Testing students at The Ohio State University College of Medicine and evaluating what the results mean presents special challenges. Students in the first two years of medical school learn in units based on organ systems. For example, they take a block on cardiology and another on the cardiovascular system.

More than 250 faculty members provide content during those two years, some lecturing for 40 hours and others for only one.

The exam over a particular block might have questions that relate to biochemistry, pharmacology, normal and abnormal biology, and many other areas, so a test score might not reveal that a student is falling behind in a particular area.

Then there’s the logistical problem of testing the 230 students per class. Being able to administer tests to all of them at once in a secure fashion was the original reason the medical college officials began looking for a software program that would help with testing, said Dale Vandre, assistant dean.

It wasn’t feasible to put that many students in a computer lab at the same time, added Eric Ermie, program coordinator for testing and evaluation in the Office of Medical Education.

Officials at the school implemented ExamSoft and worked with company officials to modify the system for their medical school setting. Once they started working with the software, they realized that the benefits went beyond helping them manage test questions and administer exams. The software also allowed them to evaluate student learning outcomes more precisely. “We could focus more on the education side rather than the technical side,” Ermie said.

And ExamSoft has applications beyond medical schools. For example, it’s popular among law schools and for bar exams. If you are seeking a secure testing method, consider whether it could be the solution.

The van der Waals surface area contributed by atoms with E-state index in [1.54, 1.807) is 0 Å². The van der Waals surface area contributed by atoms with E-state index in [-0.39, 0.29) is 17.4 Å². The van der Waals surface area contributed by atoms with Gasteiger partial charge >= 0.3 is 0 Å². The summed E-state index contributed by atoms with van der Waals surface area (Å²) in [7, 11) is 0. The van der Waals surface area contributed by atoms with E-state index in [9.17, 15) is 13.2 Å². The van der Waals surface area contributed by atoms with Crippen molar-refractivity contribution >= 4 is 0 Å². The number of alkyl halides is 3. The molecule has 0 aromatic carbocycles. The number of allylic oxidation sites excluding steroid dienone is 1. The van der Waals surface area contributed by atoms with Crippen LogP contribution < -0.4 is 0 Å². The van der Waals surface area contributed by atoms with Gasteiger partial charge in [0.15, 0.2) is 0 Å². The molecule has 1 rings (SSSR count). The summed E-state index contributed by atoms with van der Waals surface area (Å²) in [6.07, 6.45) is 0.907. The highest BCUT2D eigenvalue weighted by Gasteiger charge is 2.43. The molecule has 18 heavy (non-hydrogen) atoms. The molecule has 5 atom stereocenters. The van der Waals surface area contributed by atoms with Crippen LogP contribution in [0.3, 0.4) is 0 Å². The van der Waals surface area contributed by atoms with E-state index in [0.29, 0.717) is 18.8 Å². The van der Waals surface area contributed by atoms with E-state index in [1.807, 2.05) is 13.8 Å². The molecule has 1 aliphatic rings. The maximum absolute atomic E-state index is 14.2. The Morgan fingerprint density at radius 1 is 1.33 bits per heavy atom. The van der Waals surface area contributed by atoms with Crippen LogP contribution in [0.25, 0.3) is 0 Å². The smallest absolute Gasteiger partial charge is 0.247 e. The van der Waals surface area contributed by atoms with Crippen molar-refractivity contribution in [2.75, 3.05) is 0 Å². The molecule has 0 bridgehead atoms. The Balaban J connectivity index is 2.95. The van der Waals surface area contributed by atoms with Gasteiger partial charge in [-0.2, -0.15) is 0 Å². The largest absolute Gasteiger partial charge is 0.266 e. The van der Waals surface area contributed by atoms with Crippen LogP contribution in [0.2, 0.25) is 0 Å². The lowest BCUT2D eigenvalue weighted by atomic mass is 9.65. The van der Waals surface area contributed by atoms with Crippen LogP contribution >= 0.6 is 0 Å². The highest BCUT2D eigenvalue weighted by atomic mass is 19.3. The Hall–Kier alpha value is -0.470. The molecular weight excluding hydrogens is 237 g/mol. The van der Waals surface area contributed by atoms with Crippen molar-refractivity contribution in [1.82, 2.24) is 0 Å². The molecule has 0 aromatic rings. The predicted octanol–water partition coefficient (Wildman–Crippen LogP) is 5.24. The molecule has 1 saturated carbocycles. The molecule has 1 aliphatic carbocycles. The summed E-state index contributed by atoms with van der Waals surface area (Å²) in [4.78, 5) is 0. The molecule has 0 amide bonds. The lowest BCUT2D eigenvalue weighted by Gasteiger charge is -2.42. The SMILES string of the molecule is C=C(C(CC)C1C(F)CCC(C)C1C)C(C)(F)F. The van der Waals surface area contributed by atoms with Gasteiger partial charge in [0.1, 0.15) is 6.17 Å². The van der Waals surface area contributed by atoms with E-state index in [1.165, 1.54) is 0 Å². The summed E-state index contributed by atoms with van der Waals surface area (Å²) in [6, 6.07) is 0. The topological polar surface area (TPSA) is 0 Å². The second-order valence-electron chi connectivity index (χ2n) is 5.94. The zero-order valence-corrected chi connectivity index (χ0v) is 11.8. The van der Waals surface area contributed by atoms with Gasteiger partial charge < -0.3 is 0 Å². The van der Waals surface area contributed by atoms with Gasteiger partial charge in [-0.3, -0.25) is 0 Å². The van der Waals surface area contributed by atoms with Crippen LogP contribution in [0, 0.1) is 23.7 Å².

Students take exams on their own laptops

With ExamSoft, students download an exam onto their laptops before the exam time but they can’t open the files until the test begins. The students take the test together in a large room. Once they unlock the exam, their computers are not able to access any other functions until the exam ends.

The questions appear in more than 20 random sequences, so students can’t follow along as classmates complete the exam. That’s an important feature for ensuring honesty because the students fill the room where tests are administered, Ermie said.

Most of the tests are multiple choice, but the school has also used the software’s capacity to handle essays. The faculty have also used it for an anatomy test in which students had to identify structures in the body and spell their names correctly. The software can recognize a range of correct answers.

Students receive their scores as soon as they complete tests, Ermie said. That’s a feature administrators can control, but the med school officials chose to allow them to see the scores.

However, officials tell students that the scores are preliminary and could change slightly once the exam is analyzed. Reviewing the results enables officials to quickly recognize bad questions, Vandre said.